I read a week or two ago a story about Woodson philosphy for handling multi million dollar accets and he said something like "i did a poor job of developing Acie last season. but he is my project this season."

Did i cry a little the day i read those words in the paper?

Am i embarrassed?

CoCo said...

Brett, I want to be optimistic, but I don't think we'll know what Law is made of until we get a new coach or he goes to another team.

Bret LaGree said...


I suspect you're right in that the true benefit of Law developing here would be the living, breathing example of this organization looking at a young player, evaluating what he can and cannot do, and then utilizing him in a manner that allows him to maximize his strengths, minimize his weaknesses, and be useful.

That would be a nice change of pace. Whether or not it would be enough to dry Drew's tears, I'm unsure.

Anonymous said...

I think I have to disagree here with the overall tone of your review on Law. Looking at only the numbers, sure he was inconsistent, but I don't think you put enough emphasis on why that was. You yourself even state that he received little to no playing time so I would have thought that you would recognize that the numbers represent such a small sample size as to not put too much weight into them.

The feeling I got from your review made it seem like you think Law has no chance to succeed as a whole. While that may be true while he is still under the Woodson influence, I think Law could easily be the right PG for us going forward in the future, under the right coaching staff that is. Law showed time after time how he could take over games against superior competition when it mattered most in college and there is nothing that says he can't do that in the NBA. First, he was a rookie, and almost all rookies struggle with bigger stronger opponents in the NBA. Given enough time under an NBA workout program with a proper nutritionist I am sure you would see him bulk up some and become a more physical player. Secondly, he rarely was on the court so how could he have ever had a chance to show what he was really capable of? Given that, of course his turnover ratio was high. That's easy enough to do when you only handle the ball a small amount of times, and he's still a rookie. If he had been able to play a consistent number of minutes each game I would be inclined to believe that his numbers would level out into a set which we could then properly evaluate. Finally, he was under Mike Woodson, so can you really blame him for being a little lost when he did get to play? If you say that he didn't know how to move with the without the basketball, then you have to damn the whole team outside of JJ as well with that one. Did anyone know what to do when JJ was playing 1 on 5? Also, is it not possible that maybe Law did know what to do, but he just couldn't get the ball from Lue, who you admitted refuses to let the ball go unless he is shooting, to be able to make anything happen?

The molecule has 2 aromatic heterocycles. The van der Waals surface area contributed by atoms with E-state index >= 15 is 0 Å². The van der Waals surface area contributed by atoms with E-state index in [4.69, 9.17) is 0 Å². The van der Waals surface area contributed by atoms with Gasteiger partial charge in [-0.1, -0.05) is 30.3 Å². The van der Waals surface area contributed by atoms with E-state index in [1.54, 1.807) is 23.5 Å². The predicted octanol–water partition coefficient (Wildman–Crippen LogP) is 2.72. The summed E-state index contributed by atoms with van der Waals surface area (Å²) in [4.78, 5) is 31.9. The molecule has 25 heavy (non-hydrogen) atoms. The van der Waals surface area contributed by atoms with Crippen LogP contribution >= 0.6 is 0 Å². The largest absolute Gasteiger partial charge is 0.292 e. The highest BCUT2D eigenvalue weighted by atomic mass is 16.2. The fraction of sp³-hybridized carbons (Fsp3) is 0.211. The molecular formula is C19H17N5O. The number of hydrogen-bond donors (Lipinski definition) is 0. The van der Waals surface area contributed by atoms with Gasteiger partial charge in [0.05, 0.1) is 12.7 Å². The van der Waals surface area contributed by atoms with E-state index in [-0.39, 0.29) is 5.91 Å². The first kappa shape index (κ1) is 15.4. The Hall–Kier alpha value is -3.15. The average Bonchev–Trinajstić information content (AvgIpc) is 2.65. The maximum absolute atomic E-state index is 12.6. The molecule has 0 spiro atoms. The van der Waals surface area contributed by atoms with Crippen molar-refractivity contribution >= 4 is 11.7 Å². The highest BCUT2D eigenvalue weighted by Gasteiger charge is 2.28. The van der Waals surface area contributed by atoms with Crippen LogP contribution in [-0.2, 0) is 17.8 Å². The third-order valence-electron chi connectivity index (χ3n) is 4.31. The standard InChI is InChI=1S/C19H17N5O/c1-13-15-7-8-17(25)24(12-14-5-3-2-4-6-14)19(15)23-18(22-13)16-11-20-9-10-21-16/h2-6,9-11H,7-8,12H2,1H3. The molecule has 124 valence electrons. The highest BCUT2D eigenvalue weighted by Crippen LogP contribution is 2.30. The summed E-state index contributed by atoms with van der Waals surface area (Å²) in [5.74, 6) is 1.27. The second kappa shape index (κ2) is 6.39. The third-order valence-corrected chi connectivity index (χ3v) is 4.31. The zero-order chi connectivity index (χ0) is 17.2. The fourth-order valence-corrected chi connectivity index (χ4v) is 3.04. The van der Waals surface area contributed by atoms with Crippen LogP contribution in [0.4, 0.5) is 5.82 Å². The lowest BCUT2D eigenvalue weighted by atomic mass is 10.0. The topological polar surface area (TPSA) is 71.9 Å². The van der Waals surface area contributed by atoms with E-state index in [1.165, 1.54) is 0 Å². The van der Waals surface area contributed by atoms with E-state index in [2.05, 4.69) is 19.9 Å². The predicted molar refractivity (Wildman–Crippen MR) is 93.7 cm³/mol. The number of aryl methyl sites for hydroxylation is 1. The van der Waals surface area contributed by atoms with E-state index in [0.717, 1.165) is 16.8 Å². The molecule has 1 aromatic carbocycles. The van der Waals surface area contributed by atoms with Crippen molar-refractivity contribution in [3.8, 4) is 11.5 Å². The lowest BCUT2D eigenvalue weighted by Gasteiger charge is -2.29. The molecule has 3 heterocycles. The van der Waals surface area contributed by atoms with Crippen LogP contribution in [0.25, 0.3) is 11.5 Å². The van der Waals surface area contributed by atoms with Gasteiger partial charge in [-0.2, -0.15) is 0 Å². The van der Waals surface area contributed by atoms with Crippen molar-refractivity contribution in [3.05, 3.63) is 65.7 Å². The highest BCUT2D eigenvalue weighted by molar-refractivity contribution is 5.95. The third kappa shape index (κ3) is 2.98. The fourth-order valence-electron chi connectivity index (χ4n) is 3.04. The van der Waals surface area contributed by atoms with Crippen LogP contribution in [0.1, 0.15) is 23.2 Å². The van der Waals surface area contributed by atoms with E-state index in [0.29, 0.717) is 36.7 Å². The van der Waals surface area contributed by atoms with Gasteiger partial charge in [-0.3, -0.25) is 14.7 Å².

Frankly, almost everything you pointed out in your review points back to Woodson and his lack of coaching intelligence, not Law or his ability to play the game. I've said it before and I'll say it again. Until Woodson is gone and we have a real NBA coaching staff in the ATL, none of our talented players will live up to their potential. It's an unfortunate fact and I really feel for those players. Talent has carried almost of all of these guys through their entire basketball careers, but in the NBA, everyone was an All-Star or All-American at some point and all of them are talented, so you then have to add in proper skill and strategy, both of which come from good coaching.

I like your reviews because you cut the fat and lay it out how it is, and there's nothing different here. It's just that I think more of the cause should be placed on Woodson and not on Law. I think the reasonable expectation for the upcoming season would be for Law to see a significant jump in minutes and therefore an increase to his numbers, which we can then properly ascertain his ability and value.


Drew! Where the hell have you been?